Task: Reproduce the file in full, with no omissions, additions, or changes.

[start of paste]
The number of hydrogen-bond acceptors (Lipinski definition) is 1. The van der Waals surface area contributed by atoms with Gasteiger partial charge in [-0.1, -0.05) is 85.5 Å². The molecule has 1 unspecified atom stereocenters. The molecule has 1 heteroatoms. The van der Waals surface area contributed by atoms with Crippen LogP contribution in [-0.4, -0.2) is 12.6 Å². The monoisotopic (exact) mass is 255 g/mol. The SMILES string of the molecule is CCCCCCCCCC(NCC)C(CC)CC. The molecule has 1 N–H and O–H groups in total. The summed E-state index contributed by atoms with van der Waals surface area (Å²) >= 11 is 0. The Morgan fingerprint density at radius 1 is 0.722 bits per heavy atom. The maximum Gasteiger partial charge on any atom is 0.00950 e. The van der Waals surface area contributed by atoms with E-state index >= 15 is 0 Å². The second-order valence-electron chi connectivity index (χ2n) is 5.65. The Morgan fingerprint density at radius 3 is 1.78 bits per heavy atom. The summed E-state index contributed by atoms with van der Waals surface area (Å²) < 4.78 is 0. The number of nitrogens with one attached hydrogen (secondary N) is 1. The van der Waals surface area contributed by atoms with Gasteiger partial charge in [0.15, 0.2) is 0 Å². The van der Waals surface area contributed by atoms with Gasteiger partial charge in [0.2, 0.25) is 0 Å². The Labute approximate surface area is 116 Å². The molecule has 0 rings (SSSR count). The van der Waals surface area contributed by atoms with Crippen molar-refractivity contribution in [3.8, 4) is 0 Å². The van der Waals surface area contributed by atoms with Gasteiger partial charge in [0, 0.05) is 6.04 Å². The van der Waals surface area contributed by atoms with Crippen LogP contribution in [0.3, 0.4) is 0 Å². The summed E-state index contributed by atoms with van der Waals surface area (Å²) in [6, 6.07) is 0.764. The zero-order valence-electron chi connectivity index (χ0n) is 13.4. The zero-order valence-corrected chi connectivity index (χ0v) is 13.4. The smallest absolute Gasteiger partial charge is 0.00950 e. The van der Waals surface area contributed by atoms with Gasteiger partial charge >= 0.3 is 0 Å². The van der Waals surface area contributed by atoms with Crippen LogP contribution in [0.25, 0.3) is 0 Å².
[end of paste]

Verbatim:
The number of hydrogen-bond acceptors (Lipinski definition) is 1. The van der Waals surface area contributed by atoms with Gasteiger partial charge in [-0.1, -0.05) is 85.5 Å². The molecule has 1 unspecified atom stereocenters. The molecule has 1 heteroatoms. The van der Waals surface area contributed by atoms with Crippen LogP contribution in [-0.4, -0.2) is 12.6 Å². The monoisotopic (exact) mass is 255 g/mol. The SMILES string of the molecule is CCCCCCCCCC(NCC)C(CC)CC. The molecule has 1 N–H and O–H groups in total. The summed E-state index contributed by atoms with van der Waals surface area (Å²) >= 11 is 0. The Morgan fingerprint density at radius 1 is 0.722 bits per heavy atom. The maximum Gasteiger partial charge on any atom is 0.00950 e. The van der Waals surface area contributed by atoms with E-state index >= 15 is 0 Å². The second-order valence-electron chi connectivity index (χ2n) is 5.65. The Morgan fingerprint density at radius 3 is 1.78 bits per heavy atom. The summed E-state index contributed by atoms with van der Waals surface area (Å²) < 4.78 is 0. The number of nitrogens with one attached hydrogen (secondary N) is 1. The van der Waals surface area contributed by atoms with Gasteiger partial charge in [0.15, 0.2) is 0 Å². The van der Waals surface area contributed by atoms with Gasteiger partial charge in [0.2, 0.25) is 0 Å². The Labute approximate surface area is 116 Å². The molecule has 0 rings (SSSR count). The van der Waals surface area contributed by atoms with Crippen molar-refractivity contribution in [3.8, 4) is 0 Å². The van der Waals surface area contributed by atoms with Gasteiger partial charge in [0, 0.05) is 6.04 Å². The van der Waals surface area contributed by atoms with Crippen LogP contribution in [0.3, 0.4) is 0 Å². The summed E-state index contributed by atoms with van der Waals surface area (Å²) in [6, 6.07) is 0.764. The zero-order valence-electron chi connectivity index (χ0n) is 13.4. The zero-order valence-corrected chi connectivity index (χ0v) is 13.4. The smallest absolute Gasteiger partial charge is 0.00950 e. The van der Waals surface area contributed by atoms with Gasteiger partial charge >= 0.3 is 0 Å². The van der Waals surface area contributed by atoms with Crippen LogP contribution in [0.25, 0.3) is 0 Å².